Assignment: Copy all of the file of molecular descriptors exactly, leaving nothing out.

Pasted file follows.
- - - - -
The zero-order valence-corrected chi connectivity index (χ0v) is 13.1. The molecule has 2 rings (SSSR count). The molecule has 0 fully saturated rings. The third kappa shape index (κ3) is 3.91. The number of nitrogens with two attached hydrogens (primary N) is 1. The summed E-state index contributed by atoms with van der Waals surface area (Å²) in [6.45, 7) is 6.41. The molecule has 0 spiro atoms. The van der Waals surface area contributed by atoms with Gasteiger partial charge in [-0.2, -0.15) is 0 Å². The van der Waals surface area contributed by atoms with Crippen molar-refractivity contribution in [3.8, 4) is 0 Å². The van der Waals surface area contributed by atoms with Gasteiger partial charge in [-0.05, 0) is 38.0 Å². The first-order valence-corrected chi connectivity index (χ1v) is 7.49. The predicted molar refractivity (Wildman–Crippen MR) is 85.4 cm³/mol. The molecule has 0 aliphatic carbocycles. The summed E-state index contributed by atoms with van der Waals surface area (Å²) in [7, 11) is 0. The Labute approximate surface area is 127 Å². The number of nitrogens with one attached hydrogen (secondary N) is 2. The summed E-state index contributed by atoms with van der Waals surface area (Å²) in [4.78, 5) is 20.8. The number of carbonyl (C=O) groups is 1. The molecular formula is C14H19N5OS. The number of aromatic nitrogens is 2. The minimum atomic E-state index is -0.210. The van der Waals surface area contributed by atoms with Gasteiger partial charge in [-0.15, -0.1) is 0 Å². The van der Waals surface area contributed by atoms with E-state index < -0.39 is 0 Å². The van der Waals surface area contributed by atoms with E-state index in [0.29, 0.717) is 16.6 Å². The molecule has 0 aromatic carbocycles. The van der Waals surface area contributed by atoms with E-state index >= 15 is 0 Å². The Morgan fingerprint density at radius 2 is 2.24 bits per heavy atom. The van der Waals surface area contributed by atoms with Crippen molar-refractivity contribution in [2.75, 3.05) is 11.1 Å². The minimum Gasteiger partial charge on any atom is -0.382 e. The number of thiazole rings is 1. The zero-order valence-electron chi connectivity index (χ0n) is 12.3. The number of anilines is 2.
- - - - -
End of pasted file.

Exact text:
The zero-order valence-corrected chi connectivity index (χ0v) is 13.1. The molecule has 2 rings (SSSR count). The molecule has 0 fully saturated rings. The third kappa shape index (κ3) is 3.91. The number of nitrogens with two attached hydrogens (primary N) is 1. The summed E-state index contributed by atoms with van der Waals surface area (Å²) in [6.45, 7) is 6.41. The molecule has 0 spiro atoms. The van der Waals surface area contributed by atoms with Gasteiger partial charge in [-0.2, -0.15) is 0 Å². The van der Waals surface area contributed by atoms with Crippen molar-refractivity contribution in [3.8, 4) is 0 Å². The van der Waals surface area contributed by atoms with Gasteiger partial charge in [-0.05, 0) is 38.0 Å². The first-order valence-corrected chi connectivity index (χ1v) is 7.49. The predicted molar refractivity (Wildman–Crippen MR) is 85.4 cm³/mol. The molecule has 0 aliphatic carbocycles. The summed E-state index contributed by atoms with van der Waals surface area (Å²) in [7, 11) is 0. The Labute approximate surface area is 127 Å². The number of nitrogens with one attached hydrogen (secondary N) is 2. The summed E-state index contributed by atoms with van der Waals surface area (Å²) in [4.78, 5) is 20.8. The number of carbonyl (C=O) groups is 1. The molecular formula is C14H19N5OS. The number of aromatic nitrogens is 2. The minimum atomic E-state index is -0.210. The van der Waals surface area contributed by atoms with Gasteiger partial charge in [-0.15, -0.1) is 0 Å². The van der Waals surface area contributed by atoms with E-state index < -0.39 is 0 Å². The van der Waals surface area contributed by atoms with E-state index in [0.29, 0.717) is 16.6 Å². The molecule has 0 aromatic carbocycles. The van der Waals surface area contributed by atoms with E-state index >= 15 is 0 Å². The Morgan fingerprint density at radius 2 is 2.24 bits per heavy atom. The van der Waals surface area contributed by atoms with Crippen molar-refractivity contribution in [2.75, 3.05) is 11.1 Å². The minimum Gasteiger partial charge on any atom is -0.382 e. The number of thiazole rings is 1. The zero-order valence-electron chi connectivity index (χ0n) is 12.3. The number of anilines is 2.